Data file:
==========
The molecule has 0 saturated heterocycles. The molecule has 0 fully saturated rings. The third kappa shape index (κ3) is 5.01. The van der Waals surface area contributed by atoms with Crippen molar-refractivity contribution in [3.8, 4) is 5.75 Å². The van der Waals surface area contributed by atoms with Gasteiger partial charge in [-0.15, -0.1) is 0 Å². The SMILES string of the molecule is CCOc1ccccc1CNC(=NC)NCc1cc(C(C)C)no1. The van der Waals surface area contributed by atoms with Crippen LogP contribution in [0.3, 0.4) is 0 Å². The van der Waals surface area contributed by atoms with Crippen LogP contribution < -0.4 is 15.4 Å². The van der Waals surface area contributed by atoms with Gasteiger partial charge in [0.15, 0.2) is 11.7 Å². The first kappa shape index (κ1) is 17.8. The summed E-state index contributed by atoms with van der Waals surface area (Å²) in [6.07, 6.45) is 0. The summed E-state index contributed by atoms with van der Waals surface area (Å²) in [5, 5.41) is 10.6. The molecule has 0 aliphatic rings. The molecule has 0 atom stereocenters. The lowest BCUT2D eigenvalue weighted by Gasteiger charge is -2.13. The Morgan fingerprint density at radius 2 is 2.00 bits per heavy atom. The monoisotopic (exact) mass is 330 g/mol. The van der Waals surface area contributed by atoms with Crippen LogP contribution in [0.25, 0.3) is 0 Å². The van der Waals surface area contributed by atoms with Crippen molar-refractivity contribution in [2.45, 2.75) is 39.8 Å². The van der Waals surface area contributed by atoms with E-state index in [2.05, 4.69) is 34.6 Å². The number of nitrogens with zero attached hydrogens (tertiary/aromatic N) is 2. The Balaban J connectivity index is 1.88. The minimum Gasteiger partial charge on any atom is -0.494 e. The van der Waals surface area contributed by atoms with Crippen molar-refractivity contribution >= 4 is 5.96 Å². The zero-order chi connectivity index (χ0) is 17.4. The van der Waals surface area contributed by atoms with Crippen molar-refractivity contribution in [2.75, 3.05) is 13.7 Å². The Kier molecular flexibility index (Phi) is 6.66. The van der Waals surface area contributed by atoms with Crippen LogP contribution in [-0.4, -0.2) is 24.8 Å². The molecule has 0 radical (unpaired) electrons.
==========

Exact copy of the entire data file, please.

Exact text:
The molecule has 0 saturated heterocycles. The molecule has 0 fully saturated rings. The third kappa shape index (κ3) is 5.01. The van der Waals surface area contributed by atoms with Crippen molar-refractivity contribution in [3.8, 4) is 5.75 Å². The van der Waals surface area contributed by atoms with Gasteiger partial charge in [-0.15, -0.1) is 0 Å². The SMILES string of the molecule is CCOc1ccccc1CNC(=NC)NCc1cc(C(C)C)no1. The van der Waals surface area contributed by atoms with Crippen LogP contribution in [0.3, 0.4) is 0 Å². The van der Waals surface area contributed by atoms with Crippen LogP contribution < -0.4 is 15.4 Å². The van der Waals surface area contributed by atoms with Gasteiger partial charge in [0.15, 0.2) is 11.7 Å². The first kappa shape index (κ1) is 17.8. The summed E-state index contributed by atoms with van der Waals surface area (Å²) in [6.07, 6.45) is 0. The summed E-state index contributed by atoms with van der Waals surface area (Å²) in [5, 5.41) is 10.6. The molecule has 0 aliphatic rings. The molecule has 0 atom stereocenters. The lowest BCUT2D eigenvalue weighted by Gasteiger charge is -2.13. The Morgan fingerprint density at radius 2 is 2.00 bits per heavy atom. The monoisotopic (exact) mass is 330 g/mol. The van der Waals surface area contributed by atoms with Crippen LogP contribution in [0.25, 0.3) is 0 Å². The van der Waals surface area contributed by atoms with Crippen molar-refractivity contribution in [2.45, 2.75) is 39.8 Å². The van der Waals surface area contributed by atoms with E-state index in [2.05, 4.69) is 34.6 Å². The number of nitrogens with zero attached hydrogens (tertiary/aromatic N) is 2. The Balaban J connectivity index is 1.88. The minimum Gasteiger partial charge on any atom is -0.494 e. The van der Waals surface area contributed by atoms with Crippen molar-refractivity contribution >= 4 is 5.96 Å². The zero-order chi connectivity index (χ0) is 17.4. The van der Waals surface area contributed by atoms with Crippen molar-refractivity contribution in [2.75, 3.05) is 13.7 Å². The Kier molecular flexibility index (Phi) is 6.66. The van der Waals surface area contributed by atoms with Crippen LogP contribution in [-0.4, -0.2) is 24.8 Å². The molecule has 0 radical (unpaired) electrons.